I remember picking up a relative from the airport. He was an older gentleman who came from the Netherlands to visit his Dutch relatives in the States. As we approached our farmhouse in Indiana he made a remark in Dutch to my father as he pointed to the rows of ripe corn on the fields at the side of the road. My father smiled and replied back to him. Later I found out the man was wondering why we were letting the crops ripen that late in the fields. You see, he came from a time when you went out and harvested with a scythe and piled the shocks together for hand shucking later. A time and manpower intensive process for so much corn, you had to start early and work very late during harvest time. My father smiled as he showed the elderly uncle the “modern” combine which did all that work for us at one hundredth of the time and labor.
Cooking over the fire is replaced by fire stoves, which are replaced by gas, and electric stoves, which are replaced by microwaves, which are now replaced by self-heating meals, replace cooking over the fire. Counting fingers and toes is replaced by an abacus which is replaced by an adding machine which is replaced by a calculator which is replaced by a room computer which is replaced by a desktop computer which is replaced by a portable computer which is replaced by a laptop which is replaced by a palm computer which will be replaced by a watch computer. And so it goes… All of these new inventions save us labor and time.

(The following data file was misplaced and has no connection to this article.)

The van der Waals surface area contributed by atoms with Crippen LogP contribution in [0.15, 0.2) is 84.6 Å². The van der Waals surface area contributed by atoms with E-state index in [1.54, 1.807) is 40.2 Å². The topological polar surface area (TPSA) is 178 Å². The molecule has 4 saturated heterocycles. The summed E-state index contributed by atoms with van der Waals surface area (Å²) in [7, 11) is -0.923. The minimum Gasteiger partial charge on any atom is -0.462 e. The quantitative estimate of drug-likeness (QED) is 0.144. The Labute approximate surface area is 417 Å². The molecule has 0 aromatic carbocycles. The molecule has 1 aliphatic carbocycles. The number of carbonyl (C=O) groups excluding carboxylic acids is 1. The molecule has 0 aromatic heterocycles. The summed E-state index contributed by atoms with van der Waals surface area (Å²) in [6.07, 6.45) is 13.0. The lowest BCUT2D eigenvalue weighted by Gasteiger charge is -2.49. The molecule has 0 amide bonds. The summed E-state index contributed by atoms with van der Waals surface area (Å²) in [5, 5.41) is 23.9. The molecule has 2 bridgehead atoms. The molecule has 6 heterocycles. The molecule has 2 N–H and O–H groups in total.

But where is that extra time? I don’t know about you but I don’t seem to have any more of it available. I’ll tell you where it is … it has been lost in something called the Parkinson’s Principle. The Parkinson’s Principle states, “Any job expands to the time allotted to it.” This Principle is why we always waited to do a month long homework assignment until the night before. The time we save we immediately fill. We save more time and then fill it with something else – it is our nature and it is good and bad. Good because our nature drives us to work and achieve and create. Bad because our nature becomes selfish and money centered with the obvious issues that come from that.
So the question is NOT “Where did all the time go?” but it is: “What did I do with my time?” Take a look at your week and compare the amount of time you spend making money and position to the amount of time you spend making family and friends. Put the Parkinson’s Principle to work for you and expand the amount of time you spend with your loved ones this week.